Okay, so you've worked out your financial position and made your creditors an offer to repay your debt at a reduced rate. But your offer is refused.
What's gone wrong? Well, there are three main reasons why reduced repayments are refused.
Number One: The proposed amount is just too little, compared to the amount of income that you have to repay your debts.
Number Two: They might not agree with some of the figures in your statement of means. Just because you can prove that you need a car for your job, this does not mean that they’ll accept that you have to run a large, prestige car. A smaller more economical car would do just as well. You might not like it as much, but that’s hardly relevant to someone in your position.
Number Three: Your case might have been dealt with by a clerk in the office who has not been trained to deal with people in financial difficulty. This shows how important it is not to accept their first answer. Keep trying until you get the answer that you want, even if this means moving on to someone higher up in the organisation. Because when it comes to money, no rarely means no!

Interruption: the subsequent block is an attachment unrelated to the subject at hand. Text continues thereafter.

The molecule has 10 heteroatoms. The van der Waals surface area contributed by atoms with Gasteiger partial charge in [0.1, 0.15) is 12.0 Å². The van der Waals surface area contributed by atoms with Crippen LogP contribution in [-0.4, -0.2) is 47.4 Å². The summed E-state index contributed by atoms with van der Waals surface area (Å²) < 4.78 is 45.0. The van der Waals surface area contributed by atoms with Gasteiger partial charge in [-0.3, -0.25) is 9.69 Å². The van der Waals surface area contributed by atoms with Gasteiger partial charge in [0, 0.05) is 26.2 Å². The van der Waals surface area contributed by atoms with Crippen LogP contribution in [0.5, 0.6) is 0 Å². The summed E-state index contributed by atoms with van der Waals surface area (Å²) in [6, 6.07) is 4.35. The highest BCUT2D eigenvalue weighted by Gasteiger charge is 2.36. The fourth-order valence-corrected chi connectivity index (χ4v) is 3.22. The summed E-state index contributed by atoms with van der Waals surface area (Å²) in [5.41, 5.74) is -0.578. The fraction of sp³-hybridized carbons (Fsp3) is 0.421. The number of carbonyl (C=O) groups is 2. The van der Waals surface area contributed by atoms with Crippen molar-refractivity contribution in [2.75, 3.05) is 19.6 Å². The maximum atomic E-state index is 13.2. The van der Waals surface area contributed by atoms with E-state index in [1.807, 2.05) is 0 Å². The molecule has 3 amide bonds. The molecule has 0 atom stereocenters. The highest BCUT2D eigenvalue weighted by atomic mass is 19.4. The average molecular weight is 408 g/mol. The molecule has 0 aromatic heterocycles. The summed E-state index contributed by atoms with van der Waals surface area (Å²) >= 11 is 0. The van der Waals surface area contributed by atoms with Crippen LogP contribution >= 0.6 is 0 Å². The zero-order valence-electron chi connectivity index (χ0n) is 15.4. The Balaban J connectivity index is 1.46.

If they refuse your best offer, all you can do is to pay them what you have offered, keep telling them that it is all you can afford and hope that they don’t take any further action.
If I can say one thing to put your mind at rest, it’s this; the nearer your repayment offer is to the current monthly repayment amount, the less likely they are to take any legal action. If you’re due one creditor $50 a month and you offer them $30, they might decide that formal legal action is not in their best interests. It would be time consuming, costly, uncertain and they might take longer to receive less than you’re currently offering them. They might not like the position, but it would be commercial madness not to accept it.
Always offer to pay as much as you can realistically afford – even if this is only a few dollars a month.
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Stuart runs a website dedicated to helping people get out of debt. So if you want to improve your financial position, visit http://www.icanhelpyougetoutofdebt.com for free, impartial debt help information.